Pancakes aplenty on kids' behalf
Published: Tuesday, February 5, 2013 at 8:47 p.m.
Last Modified: Tuesday, February 5, 2013 at 8:47 p.m.
Nate Ferrell’s pancake-flipping expertise was limited until the National Pancake Day event Tuesday at the International House of Pancakes.
The 4-year-old, dressed in a newsboy cap and Spider-Man tie, concentrated as he created three small pancakes, which ended burnt and stuck together like a Mickey-Mouse hybrid.
But Nate, who is a Children’s Miracle Network ambassador and has mitochondrial disease, didn’t care. He waved his spatula in the air like a sword, splashed batter on the surrounding customers and did a wiggle for the camera.
“This is awesome,” he said. “I’m so excited.”
Nate, who has a progressive degenerative disease and has to wear an oxygen tank and feeder tube at all times, is still a joyful child who calls himself Iron Man, his father, Jay Ferrell, said.
“Having a child with a chronic illness is very painful, and being Children’s Miracle Network ambassadors gives us a job to distract ourselves,” he said.
The Ferrells joined other Gainesville residents on IHOP’s National Pancake Day for a free short stack of buttermilk pancakes at 3613 SW 13th St. all day on Tuesday.
Customers were invited to make a donation to the Children’s Miracle Network, and the proceeds will directly benefit Shands Hospital for Children at the University of Florida.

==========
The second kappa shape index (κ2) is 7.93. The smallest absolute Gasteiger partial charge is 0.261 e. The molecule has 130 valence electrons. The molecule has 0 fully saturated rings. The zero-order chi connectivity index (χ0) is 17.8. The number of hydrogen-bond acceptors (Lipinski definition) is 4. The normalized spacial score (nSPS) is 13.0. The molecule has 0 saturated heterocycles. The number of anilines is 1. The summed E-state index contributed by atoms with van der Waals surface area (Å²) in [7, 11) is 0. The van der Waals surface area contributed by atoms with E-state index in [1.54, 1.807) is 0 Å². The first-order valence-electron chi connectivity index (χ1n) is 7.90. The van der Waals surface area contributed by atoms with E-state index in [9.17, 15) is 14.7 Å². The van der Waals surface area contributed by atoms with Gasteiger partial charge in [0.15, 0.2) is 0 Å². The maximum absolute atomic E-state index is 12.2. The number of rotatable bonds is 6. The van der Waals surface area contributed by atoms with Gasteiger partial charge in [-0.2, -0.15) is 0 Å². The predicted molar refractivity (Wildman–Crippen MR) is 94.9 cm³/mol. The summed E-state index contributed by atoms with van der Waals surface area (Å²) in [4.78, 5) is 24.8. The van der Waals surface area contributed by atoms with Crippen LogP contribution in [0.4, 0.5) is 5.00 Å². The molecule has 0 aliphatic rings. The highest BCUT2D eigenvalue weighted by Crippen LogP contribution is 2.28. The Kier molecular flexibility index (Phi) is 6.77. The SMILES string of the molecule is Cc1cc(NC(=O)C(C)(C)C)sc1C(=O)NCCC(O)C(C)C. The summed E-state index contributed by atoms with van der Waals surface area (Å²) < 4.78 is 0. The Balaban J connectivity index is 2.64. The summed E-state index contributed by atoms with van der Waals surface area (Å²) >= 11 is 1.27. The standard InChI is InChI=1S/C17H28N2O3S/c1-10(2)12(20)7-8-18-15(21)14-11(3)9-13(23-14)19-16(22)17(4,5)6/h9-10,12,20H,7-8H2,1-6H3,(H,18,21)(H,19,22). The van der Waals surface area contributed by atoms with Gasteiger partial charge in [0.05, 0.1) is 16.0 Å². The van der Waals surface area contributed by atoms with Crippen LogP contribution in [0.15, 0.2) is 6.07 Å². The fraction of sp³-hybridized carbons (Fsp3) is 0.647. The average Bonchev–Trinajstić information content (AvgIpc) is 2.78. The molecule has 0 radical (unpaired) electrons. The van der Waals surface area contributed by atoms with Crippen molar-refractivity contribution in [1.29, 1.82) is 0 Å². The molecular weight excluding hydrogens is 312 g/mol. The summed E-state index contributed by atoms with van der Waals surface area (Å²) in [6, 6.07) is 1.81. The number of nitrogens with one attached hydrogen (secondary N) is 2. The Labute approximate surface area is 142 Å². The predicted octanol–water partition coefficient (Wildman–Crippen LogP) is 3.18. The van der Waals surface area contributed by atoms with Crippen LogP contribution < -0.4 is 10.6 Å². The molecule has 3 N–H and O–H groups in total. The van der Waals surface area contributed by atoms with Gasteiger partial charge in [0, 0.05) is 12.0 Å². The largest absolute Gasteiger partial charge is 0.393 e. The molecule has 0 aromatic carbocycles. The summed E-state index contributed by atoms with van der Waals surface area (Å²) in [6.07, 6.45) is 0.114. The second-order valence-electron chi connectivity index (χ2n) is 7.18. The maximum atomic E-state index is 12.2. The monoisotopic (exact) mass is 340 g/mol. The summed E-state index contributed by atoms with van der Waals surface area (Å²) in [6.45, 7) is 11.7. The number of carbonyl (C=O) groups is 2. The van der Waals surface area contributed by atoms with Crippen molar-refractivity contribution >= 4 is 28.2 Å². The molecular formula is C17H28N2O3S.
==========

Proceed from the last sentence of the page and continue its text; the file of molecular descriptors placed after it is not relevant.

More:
Donations from the Leesburg, Clermont, Wildwood, The Villages and two Ocala IHOP locations will also go to Shands. Last year’s event raised about $19,000, mostly between the Gainesville and Ocala area, and the restaurant chain raised $3 million nationally, giving away 4 million pancakes.
Miss Nassau County Elizabeth Gonzalez, 24, of Gainesville, was also at the event supporting the Children’s Miracle Network.
The money from last year went to remodeling the pediatric and intensive care units, she said.
“I’ve been doing this even when I wasn’t a title holder,” she said. “I like to walk into a restaurant and know that the money is going to the kids. It’s great to see them grow up and overcome their illness.”
Five cooks in the kitchen wearing blue baseball caps and 14 servers kept the fluffy buttermilk pancake train going in the morning.
One of the servers, Melissa Innocent, 43, said more money has been donated so far to the Gainesville IHOP than in the previous five National Pancake Day events she’s served in.
“I donate because I have kids and grandkids, and it’s nice to know if anything happens, there’s help for those kids.”